Nephrogenic Systemic Fibrosis Risk 77 Times Higher Among Dialysis Patients
The results of a new study into side effects of gadolinium MRI contrast agents indicates that patients undergoing dialysis are at 77 fold higher risk of contracting nephrogenic systemic fibrosis (NSF), and kidney transplant patients face a 69 fold higher risk of developing the rare and potentially life-threatening condition, which is associated with a hardening and thickening of the skin and other tissue throughout the body.
Gadolinium-based contrasting agents (GBCA) are often given to patients undergoing magnetic resonance imaging scans (MRIs) to improve the outcome of the scans, allowing doctors to distinguish blood vessels from nearby tissue. The MRI contrast agents were prescribed to more than 9.5 million patients in the United States in 2008.
The contrast agents already carry a “black box” warning about the risk of NSF, also sometimes referred to as nephrogenic fibrosing dermopathy (NFD), among patients with kidney problems. The study, published in the latest issue of the Archives of Dermatology, was designed to estimate the risk of developing this debilitating condition among this already defined at-risk population.
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Nephrogenic systemic fibrosis is a progressive disorder that severely restricts movement and may result in death. It is associated with the formation of excessive scar tissue in the skin and connective tissue of other internal organs. This results in thick, coarse and hard skin, which make it difficult to move the arms, hands, legs or feet. There is no known cure or effective treatment for the painful and debilitating condition.
Researchers looked at 94,917 patients exposed to gadolinium contrast agents at the Mayo Clinic between January 1, 1999 and December 31, 2006, finding that 1% of patients undergoing hemodialysis, and 0.8% of patients who have undergone renal transplant are at risk of developing NSF, compared to 0% of patients who underwent liver transplants. This equates to a 77 fold and 69 fold higher risk respectively, leading researchers to conclude that the increased risk is thought to be associated with poor clearance of most of the contrast agents.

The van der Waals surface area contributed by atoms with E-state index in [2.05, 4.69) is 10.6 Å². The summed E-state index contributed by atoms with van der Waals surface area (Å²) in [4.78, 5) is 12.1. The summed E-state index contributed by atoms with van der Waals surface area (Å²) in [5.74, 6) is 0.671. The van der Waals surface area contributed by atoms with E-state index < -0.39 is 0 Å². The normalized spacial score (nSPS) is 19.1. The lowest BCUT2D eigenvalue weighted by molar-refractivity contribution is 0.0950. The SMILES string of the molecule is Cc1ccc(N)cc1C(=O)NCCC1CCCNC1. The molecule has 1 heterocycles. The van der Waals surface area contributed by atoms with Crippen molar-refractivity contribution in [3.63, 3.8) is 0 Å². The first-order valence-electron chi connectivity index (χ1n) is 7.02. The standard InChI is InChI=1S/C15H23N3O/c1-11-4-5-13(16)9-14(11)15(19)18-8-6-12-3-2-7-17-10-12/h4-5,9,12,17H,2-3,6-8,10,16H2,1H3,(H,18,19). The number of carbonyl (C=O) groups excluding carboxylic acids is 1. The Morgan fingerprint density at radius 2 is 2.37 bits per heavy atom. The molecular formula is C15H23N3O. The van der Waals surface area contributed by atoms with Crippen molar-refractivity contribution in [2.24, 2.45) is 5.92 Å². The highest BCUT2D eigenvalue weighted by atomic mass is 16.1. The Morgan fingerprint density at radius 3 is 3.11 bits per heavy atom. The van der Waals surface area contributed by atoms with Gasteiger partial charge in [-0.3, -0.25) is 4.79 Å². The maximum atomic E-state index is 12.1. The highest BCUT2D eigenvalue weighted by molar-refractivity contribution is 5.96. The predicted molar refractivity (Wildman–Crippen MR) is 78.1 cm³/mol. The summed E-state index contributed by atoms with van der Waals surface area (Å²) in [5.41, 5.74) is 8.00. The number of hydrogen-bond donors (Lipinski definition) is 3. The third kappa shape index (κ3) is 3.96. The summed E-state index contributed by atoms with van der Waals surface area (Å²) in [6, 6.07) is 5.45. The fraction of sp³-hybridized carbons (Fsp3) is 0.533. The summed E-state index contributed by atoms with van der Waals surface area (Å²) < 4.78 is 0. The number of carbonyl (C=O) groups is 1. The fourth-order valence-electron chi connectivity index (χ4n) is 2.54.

The study’s authors said in their conclusions that the medical community should consider new guidelines for the use of GBCAs that would minimize the risk to patients while keeping them as effective tools for gathering diagnostic information.
“The GBCAs add important diagnostic information to patient examinations, and one possibility to be considered is whether guidelines similar to those that form the basis of the ALARA (as low as reasonably achievable) principle with regard to limitation of radiation exposure should be implemented for GBCA administration for all patients,” the study’s authors concluded.
An FDA advisory committee is scheduled to meet next month to re-examine the NSF warnings for all gadolinium-based contrast agents and to determine whether some in particular should be contra-indicated for patients with moderate to severe kidney problems. Although all gadolinium contrast agents can cause NSF, most of the reported cases involve GE Healthcare’s Omniscan.
There are currently about 400 nephrogenic systemic fibrosis lawsuits pending in state and federal courts throughout the United States against the makers of MRI contrast agents. In addition to GE Healthcare, cases are also pending against Bayer Healthcare (maker of Magnevist), Bracco Diagnostics (maker of MultiHance and ProHance) and Covidien (maker of Optimark). The gadolinium lawsuits all allege that the manufacturers did not adequately research their product and failed to warn consumers about the risk of developing the debilitating and life-threatening condition.
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